If as a Mustachian you are THAT close to the edge, you should still be living in your parents’ basement, and while you still might have a credit card, you wouldn’t be putting any more on it than you earn at McDonald’s.

        People who don’t realize this often accuse me of “shilling” credit cards on this site, going against my own principles, being a big sellout, etc.

        In reality, credit cards are just an illogical but convenient necessity in the US-style commerce system. They give us cash back for using them, and they don’t give us discounts for not using them. Some places, like rental car outlets and hotels, require them to check in at all. So we use them for all our purchases, and yet we magically stay out of debt!

        • AA July 8, 2013, 3:55 pm

          I just recently signed up for a cash-back type card (with a $100 sign-up bonus), and I find myself using it for every purchase I can, even small ones that I had the cash for in my purse.

          I used to have this “cash-only” philosophy born out of having a credit card number lifted from me. But I’ve made a concious decision to stop being a wuss about it for two reasons: 1) The cash back is worth it and 2) I really hate the nebulous “Uncategorized” budget in Mint! I want to know exactly where that money is going.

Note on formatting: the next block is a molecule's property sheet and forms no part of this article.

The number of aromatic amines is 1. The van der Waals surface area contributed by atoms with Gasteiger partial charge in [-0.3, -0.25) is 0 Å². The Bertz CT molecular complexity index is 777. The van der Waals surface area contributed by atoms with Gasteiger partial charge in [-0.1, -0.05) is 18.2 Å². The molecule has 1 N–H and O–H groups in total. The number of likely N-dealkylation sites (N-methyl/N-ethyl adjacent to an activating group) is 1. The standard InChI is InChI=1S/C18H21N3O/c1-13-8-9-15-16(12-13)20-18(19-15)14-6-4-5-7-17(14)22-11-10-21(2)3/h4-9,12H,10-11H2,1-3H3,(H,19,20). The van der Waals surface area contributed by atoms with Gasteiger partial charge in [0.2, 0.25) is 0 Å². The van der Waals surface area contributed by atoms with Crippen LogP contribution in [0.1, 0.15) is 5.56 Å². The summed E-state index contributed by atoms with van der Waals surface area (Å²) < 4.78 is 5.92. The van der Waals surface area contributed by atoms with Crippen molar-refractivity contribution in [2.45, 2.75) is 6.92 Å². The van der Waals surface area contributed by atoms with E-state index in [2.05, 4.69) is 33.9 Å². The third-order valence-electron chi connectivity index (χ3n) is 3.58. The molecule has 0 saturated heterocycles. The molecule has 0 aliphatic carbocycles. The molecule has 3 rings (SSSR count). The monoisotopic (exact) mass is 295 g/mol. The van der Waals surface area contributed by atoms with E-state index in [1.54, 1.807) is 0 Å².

– and yes, I know I am a wussy pants because the cash mostly goes to a lawn guy, but I am not in good enough physical condition to mow it myself. I’ve tried to do it myself and began feeling physically ill on several occasions. I swear I at least tried… :(

        • phred September 23, 2013, 8:34 am

          I am now seeing discounts for cash everywhere. But, I don’t know if it really is a discount, or if using a credit card is now a surcharge.

        • Oh Yonghao October 9, 2014, 4:50 pm